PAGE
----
One of my greatest passions is cooking. Throwing together a delicious dinner from a few ingredients salvaged from the whatever’s available; or trying a new recipe I’ve torn out of one of the Sunday supplements, is what makes me happy. So, it is with curiosity that I sign up for a day’s Detox Kitchen, where every meal and snack from wake to sleep is thought out and delivered to me.
There are five packages to choose from depending on one’s dietary requirements and the extremity of the detox, all free from wheat, dairy, refined sugar and preservatives: ranging from The Active Protein Package, an 1800 calorie plan designed to ‘help enhance your workout and aid your recovery’ to The Green Package, ‘900 calories of green goodness’. I’m tempted by them all, but not one for extreme diets or in need of workout support, I opted for The Protein Package: a 1500 calorie plan that promised seasonal vegetables, whole grains, fruits, nuts, seeds, free-range chicken and turkey from a farm in Norfolk and sustainably-sourced fish: not too far removed from my current diet; save for the odd steak, Wagon Wheel or seven course tasting menu…
Package and delivery time selected, I awaited my first box.
Not having to make lunch the night before work; rush down some breakfast to get out the door to the train in time; food shop; meal plan; make – was all rather liberating. The last time I had all my meals decided for me, I also had all my excretions tended to; my clothes chosen and applied. I start to think about the time I would save if Detox Kitchen became my full time supply, and think of what I could do with that spare time… set up a business to fund this habit full time, perhaps, for this sort of convenience does not come cheap – from £33.99-£46.99 a day depending on the plan/£279,93 a week for the Protein Package. So, long term I’d have to park it alongside a daily personal trainer, regular ayurvedic retreats, twice-weekly blow dries, that Villeroy and Boch shower tray I’m pining after for my new bathroom.
Then there’s the other sticking point. I actually really enjoy cooking. It’s my weekend un-winder – the only time I can properly switch off my brain. Being such a fan of the kitchen, I fear five days or longer of this would leave me feeling unfulfilled; I might become one of those people who proudly admits to keeping shoes in their oven or take along my own food to dinner parties. On the flip side, I might start to look like one of DK’s svelte celebrity fans Gwyneth Paltrow, Suki Waterhouse; Elle MacPherson or Agyness Deyn. Tricky.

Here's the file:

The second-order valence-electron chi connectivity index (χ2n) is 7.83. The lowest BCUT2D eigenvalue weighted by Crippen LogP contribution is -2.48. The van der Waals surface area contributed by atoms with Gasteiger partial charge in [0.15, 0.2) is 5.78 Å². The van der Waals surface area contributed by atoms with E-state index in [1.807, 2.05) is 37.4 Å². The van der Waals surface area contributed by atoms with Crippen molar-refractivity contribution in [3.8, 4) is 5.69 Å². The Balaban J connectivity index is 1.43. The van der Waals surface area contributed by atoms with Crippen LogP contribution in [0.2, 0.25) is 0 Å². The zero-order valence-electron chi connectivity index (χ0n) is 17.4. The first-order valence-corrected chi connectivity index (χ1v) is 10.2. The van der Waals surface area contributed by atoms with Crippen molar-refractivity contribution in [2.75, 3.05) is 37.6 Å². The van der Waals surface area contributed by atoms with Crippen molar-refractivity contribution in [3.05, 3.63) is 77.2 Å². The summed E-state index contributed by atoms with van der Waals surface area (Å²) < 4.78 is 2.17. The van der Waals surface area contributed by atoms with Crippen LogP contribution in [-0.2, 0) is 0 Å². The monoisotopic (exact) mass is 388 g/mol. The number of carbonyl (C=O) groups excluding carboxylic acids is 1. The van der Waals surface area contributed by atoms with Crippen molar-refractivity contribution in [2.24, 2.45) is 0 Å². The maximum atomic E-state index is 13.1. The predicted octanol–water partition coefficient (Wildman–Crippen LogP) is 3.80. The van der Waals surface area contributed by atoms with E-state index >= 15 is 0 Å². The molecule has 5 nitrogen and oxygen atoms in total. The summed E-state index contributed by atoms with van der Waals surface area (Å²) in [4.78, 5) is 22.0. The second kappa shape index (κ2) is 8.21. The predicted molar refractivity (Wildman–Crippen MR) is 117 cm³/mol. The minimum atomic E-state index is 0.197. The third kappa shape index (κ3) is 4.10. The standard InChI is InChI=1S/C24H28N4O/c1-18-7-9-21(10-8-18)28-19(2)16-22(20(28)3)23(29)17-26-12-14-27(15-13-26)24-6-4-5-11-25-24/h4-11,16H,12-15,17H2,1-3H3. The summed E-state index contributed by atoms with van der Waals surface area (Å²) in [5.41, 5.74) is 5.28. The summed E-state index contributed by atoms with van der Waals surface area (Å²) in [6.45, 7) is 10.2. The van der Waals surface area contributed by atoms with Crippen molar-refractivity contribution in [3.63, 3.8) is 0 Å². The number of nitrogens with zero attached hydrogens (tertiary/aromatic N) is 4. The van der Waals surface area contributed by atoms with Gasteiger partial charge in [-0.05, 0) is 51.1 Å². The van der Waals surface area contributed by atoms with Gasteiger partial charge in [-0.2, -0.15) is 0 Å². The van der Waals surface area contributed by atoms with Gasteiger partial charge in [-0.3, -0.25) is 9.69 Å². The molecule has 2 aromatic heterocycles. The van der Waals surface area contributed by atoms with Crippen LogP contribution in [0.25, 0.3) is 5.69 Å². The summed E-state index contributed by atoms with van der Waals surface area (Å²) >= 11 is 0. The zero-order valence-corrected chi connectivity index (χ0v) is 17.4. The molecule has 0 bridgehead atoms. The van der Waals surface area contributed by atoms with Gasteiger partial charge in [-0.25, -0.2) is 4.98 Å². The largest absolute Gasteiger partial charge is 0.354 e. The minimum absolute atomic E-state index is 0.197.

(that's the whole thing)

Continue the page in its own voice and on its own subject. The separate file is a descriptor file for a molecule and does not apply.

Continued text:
Monday morning comes, the box arrives at reception just after 7.30am, and so does the excitement of opening it up to see my full day’s meals and snacks in one. Written out like a menu, with instructions of what to have when. Although, the lack of instructions for when I should drink the juice or eat the nuts leaves me stumped. I re-read over the card a couple of times to ensure I haven’t missed anything.
On first site, I’m doubtful at how my whole day’s consumption can fit into this shoe box. Once unpacked, it looks like quite a lot: three meals, two snacks, a pudding, wheatgrass shot, Biocare Acidophilus supplement and pukka mint tea bag. To be supplemented by 1 ½ litres of water, Detox Kitchen’s RDA.
In goes the rice milk and porridge oats into the microwave for the instructed 2 mins, and out goes my common sense as I watch it gradually overcook; thinking ‘stay strong, it said 2 minutes’. I added the rhubarb compote onto the nuked porridge, swallow the pill, shoot the wheatgrass, and start work. It’s sweet, warming and fills me up to around 10.30am, when the little pot of hazelnuts winks at me and fills the hole. When I retrieve my lunch from the fridge – brown rice salad with avocado, chilli and spring onions – I’m not convinced it’s going fill me up, so mentally line up the carrot, ginger, apple, celery and lemon juice to have with it. It does, but I follow with the juice anyway.
About an hour before home time, I remember my pot of red onion hummus and celery sticks in the fridge, and although not really hungry eat it anyway, conscious I won’t have time to fit it in otherwise. I’m not used to all these snacks.
Without dinner to prepare, I have an unusually productive Monday evening. Waiting five minutes before my significant other has prepared his dinner and serve my tub of ginger roasted salmon, spinach, cabbage, edamame and tahini dressing. There are instructions to heat if preferred, but I opt for cold. It looks generous and delicious, and it is – plenty to fill me up, without the need for my ‘pudding’ of pineapple bites with desiccated coconut, but of course I eat that anyway.
I complete the day impressed by how well fed I feel compared to how sparse my upturned box looked that morning. Completing a week on the plan would be a doddle and I’ve no doubt I’d feel cleaner and leaner at the end of it.
In fact, scanning over the menu for the week, I’m sad I’m not trying it for longer. I could be tucking into pearl barley lemon risotto with peas, leeks and samphire for lunch tomorrow, or rhubarb and pear crumble for pudding on Thursday, a tasty sounding roasted salmon and Sri Lankan curry dinner on Friday, or toasted pecan granola on Sunday… Personally, I’d rather splash the week’s fee on a lovely, memorable meal somewhere. But I could certainly see myself perusing their new cookery book and whipping up some of the saintly dishes from there. I get the best of both worlds that way.
The Detox Kitchen Bible is available now from all good stockists, including the Detox Kitchen website. For more information about The Detox Kitchen, including details on how it works, recipes and signing up for their packages, visit www.detoxkitchen.co.uk.